I could never imagine what would drive someone to want to own one.
I’ve only fired a gun two or three times in my life, while I was in high school in Iowa. Even then, shooting at rusted oil drums on my best friend’s farm, I didn’t experience the same thrill as the other kids. It scared me too much. As I would stand facing the target, aiming the heavy pistol, I couldn’t escape the thought that I was holding death.
The store is called Field and Glove, and I’m one of three customers at this late hour.
Wandering past racks of windbreakers and a wall of running shoes, I make my way toward the counter at the back of the store.
Shotguns and rifles hang on the wall over boxes of ammunition.
Handguns gleam under glass at the counter.
Ones with cylinders.
Ones that look like they should only be carried by vigilante cops in 1970s action movies.
A woman walks over wearing a black T-shirt and faded blue jeans. She’s got a distinct Annie Oakley vibe with her frizzy red hair and a tattoo that wraps around her freckled right arm and reads: …the right of the people to keep and bear Arms, shall not be infringed.
“Help you with something?” she asks.
“Yeah, I was looking to buy a handgun, but to be honest, I don’t know the first thing about them.”
“Why do you want one?”
She pulls a set of keys out of her pocket and unlocks the cabinet I’m standing in front of. I watch her arm reach under the glass and lift out a black pistol.
“So this is a Glock 23. Forty caliber. Austrian-made. Solid knockdown power. I could also set you up in a subcompact version if you wanted something smaller for a concealed-carry permit.”
“And this will stop an intruder?”
“Oh yeah. This’ll put ’em down, and they won’t be getting back up.”
She pulls the slide, checks to make sure the tube is clear, and then locks it back and ejects the magazine.
“How many bullets does it hold?”
She offers me the gun.
I’m not exactly sure what I’m supposed to do with it. Aim it? Feel the weight?
I hold it awkwardly in my hand, and even though it isn’t loaded, I register that same I’m-holding-death unease.
The price tag hanging from the trigger guard reads $599.99.
I need to figure out my money situation. I could probably walk into the bank and tap Charlie’s savings account. It had a balance of around $4,000 the last time I looked. Charlie never accesses that account. No one does. If I withdrew a couple thousand dollars, I doubt it would be missed. At least, not right away. Of course, I’d need to somehow get my hands on a driver’s license first.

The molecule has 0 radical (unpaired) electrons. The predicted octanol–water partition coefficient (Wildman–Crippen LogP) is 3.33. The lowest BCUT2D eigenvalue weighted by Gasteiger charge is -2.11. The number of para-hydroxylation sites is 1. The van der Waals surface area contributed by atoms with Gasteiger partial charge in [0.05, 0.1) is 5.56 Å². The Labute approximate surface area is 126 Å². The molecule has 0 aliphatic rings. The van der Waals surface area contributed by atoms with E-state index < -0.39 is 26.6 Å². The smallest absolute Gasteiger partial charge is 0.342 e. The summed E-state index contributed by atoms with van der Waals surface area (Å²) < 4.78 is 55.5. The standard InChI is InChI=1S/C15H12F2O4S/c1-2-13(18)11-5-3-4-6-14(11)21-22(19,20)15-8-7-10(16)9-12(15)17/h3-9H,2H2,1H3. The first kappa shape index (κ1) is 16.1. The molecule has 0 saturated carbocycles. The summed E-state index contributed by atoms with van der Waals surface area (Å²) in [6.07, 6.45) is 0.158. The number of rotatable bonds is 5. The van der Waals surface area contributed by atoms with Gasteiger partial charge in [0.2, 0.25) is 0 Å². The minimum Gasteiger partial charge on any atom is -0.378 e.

“What do you think of it?” she asks.
“Yeah. I mean, it feels like a gun.”
“I could show you a few others. I have a really nice Smith and Wesson .357 if you were thinking more along the lines of a revolver.”
“No, this would do fine. I just need to scrape together some cash. What’s the background-check process?”
“Do you have a FOID card?”
“A firearm owners’ identification card that’s issued by the Illinois State Police. You have to apply for it.”
“How long does that take?”
She doesn’t answer.
Just stares at me strangely, then reaches out and takes the Glock from my hand and returns it to its resting place under the glass.
I ask, “Did I say something wrong?”
“You’re Jason, right?”
“How do you know my name?”
“I’ve been standing here trying to put it all together, to make sure I wasn’t crazy. You don’t know my name?”
“See, I think you’re messing with me, and it’s not a wise—”
“I’ve never spoken to you before. In fact, I haven’t been in this store in probably four years.”
She locks the cabinet and returns the key ring to her pocket.
“I think you should leave now, Jason.”
“I don’t understand—”
“If this isn’t some game, then you have a head injury or Alzheimer’s or you’re just plain crazy.”
“What are you talking about?”
“You really don’t know?”
She leans her elbows on the counter. “Two days ago, you walked in here, said you wanted to buy a handgun. I showed you the same Glock. You said it was for home defense.”
What does this mean? Is Jason2 generally preparing in case I possibly return, or is he actually expecting me?
“Did you sell me a gun?” I ask.
“No, you didn’t have a FOID card. You said you needed to get cash. I don’t think you even had a driver’s license.”
Now a prickling sensation trails down my spine.
My knees go weak.
She says, “And it wasn’t just two days ago. I got a weird vibe from you, so yesterday, I asked Gary, who also works the gun counter, if he’d ever seen you in here before. He had. Three other times in the last week. And now, here you are again.”
I brace myself against the counter.
“So, Jason, I don’t ever want to see you in this store again. Not even to buy a jockstrap. If I do, I’ll call the police. Do you understand what I’m telling you?”
She looks scared and resolute, and I would not want to cross her in a dark alley where she took me for a threat.
I say, “I understand.”
“Get out of my store.”
I step out into the pouring snow, the flakes blasting my face, my head spinning.
I glance down the street, see a cab approaching. When I raise my arm, it veers toward me, easing to a stop alongside the curb. Pulling open the rear passenger door, I hop in.
“Where to?” the cabbie asks.
“A hotel, please.”
“I don’t know. Something within ten blocks. Something cheap. I want you to pick it.”
He looks back through the Plexiglas separating the front and backseats.
“You want me to pick it?”
For a moment, I think he isn’t going to do it. Maybe it’s too weird a request. Maybe he’s going to order me out. But instead, he starts the meter running and pulls back out into traffic.